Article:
(goddamn everyones’ obsessive-compulsive “more sets sets for the sake of fatigue”+“throw my whole routine in the trash and switch to the next fad whenever I get bored”+“Eat too little” -mentality)

See, hypertrophy is about putting the maximum amount stress possible in the muscle. That’s the principle of ramping; you build up to begin engorging blood into the muscle, prevent injuries… make your warmup. When you’re ready, you make fewer top sets (1-2) and display the maximum intensity possible on them.

If done correctly, that maximal performance won’t be able to reproduce in the same workout. The idea is also allows to improve loads more frequently.

Well, for Goodfellow, you can’t take pros the credit of training hard. Yes, they have incredible genetics, but actually you don’t see pros training like shit. I agree with the mind/muscle connection, 'cause these people can display the level of intensity necessary to fatigue/stimulate the muscle on fewer sets.

Finally, ramping up with fewer top sets is the best way to produce freaky muscle IMO, but not everyone is suitable for that type of training, shit most people won’t ever understand how to make this training type work for them, so we go back to FIND WHAT WORKS FOR YOU WITH ALL HONESTY.

[quote]Cephalic_Carnage wrote:
mertdawg wrote:
There seems to be a split among trainees who use a traditional pyramid-type arrangement of sets, and those who do the minimum necessary warmup and then multiple sets with their work weight.

CW, and Poliqiun and really a lot of others would use something like arrangement 1:

OPTION 1
1-2 moderate warmups
6 x 6 at a work weight (3 x 10, 4 x 8, 8 x 3 whatever)

But the BIGGEST guys I know still use a pyramid system more like this:

OPTION 2
Easy 15 reps
15 reps at a work weight
10 reps at about 20% more weight
4-8 reps with 20% more

Sounds like you got things a little wrong?
BB ramping/pyramiding up example:
Bench
1358
225
8
3158 (or less reps, depends on the trainee… Some keep reps the same on all warm-ups, others do less and less reps before their top-set to save energy for it)
405
as many as you get (your “work set” basically, where you constantly try to get more reps/weight)

That’s what you see 99 percent of pro’s etc do.
I don’t see any really big people go to failure on three ramping sets.
What’s the point?

Some do a 8-12 rep set after their top-set, but that’s very rare. (in that case, they usually try to progress on both their top-set and their 8-12 rep set every time they train)

Which do you think is ideal as a normal rep scheme?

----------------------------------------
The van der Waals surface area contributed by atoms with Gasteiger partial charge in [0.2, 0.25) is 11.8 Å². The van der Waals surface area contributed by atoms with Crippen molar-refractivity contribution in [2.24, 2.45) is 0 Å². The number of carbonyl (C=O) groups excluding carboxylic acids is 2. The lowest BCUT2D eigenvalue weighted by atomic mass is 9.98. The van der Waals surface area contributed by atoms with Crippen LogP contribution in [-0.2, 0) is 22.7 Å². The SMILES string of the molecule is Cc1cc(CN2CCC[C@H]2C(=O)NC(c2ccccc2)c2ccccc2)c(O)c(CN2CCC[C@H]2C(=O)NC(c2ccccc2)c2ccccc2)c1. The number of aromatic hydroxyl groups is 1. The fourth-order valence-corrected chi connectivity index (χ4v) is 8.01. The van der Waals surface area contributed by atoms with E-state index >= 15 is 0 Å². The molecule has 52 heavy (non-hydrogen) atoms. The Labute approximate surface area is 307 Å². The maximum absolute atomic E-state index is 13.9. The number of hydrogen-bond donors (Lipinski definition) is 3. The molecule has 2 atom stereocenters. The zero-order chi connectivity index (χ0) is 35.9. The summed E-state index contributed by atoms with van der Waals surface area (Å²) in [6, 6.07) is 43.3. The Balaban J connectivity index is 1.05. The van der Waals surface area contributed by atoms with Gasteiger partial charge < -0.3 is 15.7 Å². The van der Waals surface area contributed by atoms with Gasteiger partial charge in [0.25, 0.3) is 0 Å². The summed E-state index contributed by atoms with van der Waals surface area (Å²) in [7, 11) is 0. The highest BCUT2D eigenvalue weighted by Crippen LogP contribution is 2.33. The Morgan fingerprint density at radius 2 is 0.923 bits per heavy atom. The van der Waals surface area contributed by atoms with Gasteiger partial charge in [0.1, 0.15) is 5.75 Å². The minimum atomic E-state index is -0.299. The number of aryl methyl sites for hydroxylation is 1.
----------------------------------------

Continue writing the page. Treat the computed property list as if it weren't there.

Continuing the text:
If you can handle high volume (actually manage to gain strength at a good pace while doing stuff like 4 sets of 12 with the same weight or whatever… Well, then you probably wouldn’t ask questions on this forum, anyway.

Regular people generally make faster progress with 1-2 heavy sets per exercise instead of… A lot.
Warmup followed by several same-load work sets?
Another thing to consider: If you do low reps and especially when staying a rep or two short of failure, like many powerlifters do on their main exercises, then multiple sets at working weight are usually needed.

But 4*10-12 at the same weight is usually just going to hold people’s strength progression back.
Pyramid with at least 3 sets at different loads pushed to fatigu , say 12-15; 8-10; 4-6. If you want to pyramid/ramp up, then look at my example above again and read this thread:

From start to finish.
(that’s pretty much the standard system in use for bodybuilding today)

[/quote]

Why are they making this shit so complicated?

and

Why do they act like professional bodybuilders are from some other planet when the truth is, that is how most of them trained from DAY ONE LONG BEFORE THEY EVER TURNED PRO.

Why do people act like genetics somehow trump hard work?

No, most pros can NOT sneeze and grow muscle. If they could, they wouldn’t be in the gym 5+ days a week for over an hour each time.

They grow because they found what works for their own bodies…something way too many newbies seem afraid to figure out.

[quote]Cephalic_Carnage wrote:
mertdawg wrote:
There seems to be a split among trainees who use a traditional pyramid-type arrangement of sets, and those who do the minimum necessary warmup and then multiple sets with their work weight.

CW, and Poliqiun and really a lot of others would use something like arrangement 1:

OPTION 1
1-2 moderate warmups
6 x 6 at a work weight (3 x 10, 4 x 8, 8 x 3 whatever)

But the BIGGEST guys I know still use a pyramid system more like this:

OPTION 2
Easy 15 reps
15 reps at a work weight
10 reps at about 20% more weight
4-8 reps with 20% more

Sounds like you got things a little wrong?
BB ramping/pyramiding up example:
Bench
1358
225
8